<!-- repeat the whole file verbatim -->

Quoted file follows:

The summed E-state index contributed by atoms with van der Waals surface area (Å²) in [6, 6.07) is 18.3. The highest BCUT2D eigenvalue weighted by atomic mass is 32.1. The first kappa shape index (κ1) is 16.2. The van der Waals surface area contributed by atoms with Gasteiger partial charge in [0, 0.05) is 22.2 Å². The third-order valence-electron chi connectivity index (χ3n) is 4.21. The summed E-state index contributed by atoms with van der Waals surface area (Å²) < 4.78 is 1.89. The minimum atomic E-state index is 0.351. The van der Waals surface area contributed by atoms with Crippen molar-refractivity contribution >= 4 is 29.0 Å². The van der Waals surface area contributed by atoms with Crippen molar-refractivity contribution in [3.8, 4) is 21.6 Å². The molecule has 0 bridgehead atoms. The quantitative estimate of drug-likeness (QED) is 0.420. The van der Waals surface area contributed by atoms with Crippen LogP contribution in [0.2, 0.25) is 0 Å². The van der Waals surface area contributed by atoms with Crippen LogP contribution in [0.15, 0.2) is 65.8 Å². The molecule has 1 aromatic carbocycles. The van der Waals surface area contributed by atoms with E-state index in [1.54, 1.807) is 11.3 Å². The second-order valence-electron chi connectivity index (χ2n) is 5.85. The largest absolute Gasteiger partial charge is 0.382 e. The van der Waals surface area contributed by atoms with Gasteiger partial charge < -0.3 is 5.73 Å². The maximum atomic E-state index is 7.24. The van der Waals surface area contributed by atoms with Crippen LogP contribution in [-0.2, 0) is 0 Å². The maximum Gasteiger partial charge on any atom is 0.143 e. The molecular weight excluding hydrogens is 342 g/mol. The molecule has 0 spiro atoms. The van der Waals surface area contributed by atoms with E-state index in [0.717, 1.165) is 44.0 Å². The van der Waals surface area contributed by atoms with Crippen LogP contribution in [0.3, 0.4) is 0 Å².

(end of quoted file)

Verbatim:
The summed E-state index contributed by atoms with van der Waals surface area (Å²) in [6, 6.07) is 18.3. The highest BCUT2D eigenvalue weighted by atomic mass is 32.1. The first kappa shape index (κ1) is 16.2. The van der Waals surface area contributed by atoms with Gasteiger partial charge in [0, 0.05) is 22.2 Å². The third-order valence-electron chi connectivity index (χ3n) is 4.21. The summed E-state index contributed by atoms with van der Waals surface area (Å²) < 4.78 is 1.89. The minimum atomic E-state index is 0.351. The van der Waals surface area contributed by atoms with Crippen molar-refractivity contribution >= 4 is 29.0 Å². The van der Waals surface area contributed by atoms with Crippen molar-refractivity contribution in [3.8, 4) is 21.6 Å². The molecule has 0 bridgehead atoms. The quantitative estimate of drug-likeness (QED) is 0.420. The van der Waals surface area contributed by atoms with Crippen LogP contribution in [0.2, 0.25) is 0 Å². The van der Waals surface area contributed by atoms with Crippen LogP contribution in [0.15, 0.2) is 65.8 Å². The molecule has 1 aromatic carbocycles. The van der Waals surface area contributed by atoms with E-state index in [1.54, 1.807) is 11.3 Å². The second-order valence-electron chi connectivity index (χ2n) is 5.85. The largest absolute Gasteiger partial charge is 0.382 e. The van der Waals surface area contributed by atoms with Gasteiger partial charge < -0.3 is 5.73 Å². The maximum atomic E-state index is 7.24. The van der Waals surface area contributed by atoms with Crippen LogP contribution in [-0.2, 0) is 0 Å². The maximum Gasteiger partial charge on any atom is 0.143 e. The molecular weight excluding hydrogens is 342 g/mol. The molecule has 0 spiro atoms. The van der Waals surface area contributed by atoms with E-state index in [0.717, 1.165) is 44.0 Å². The van der Waals surface area contributed by atoms with Crippen LogP contribution in [0.3, 0.4) is 0 Å².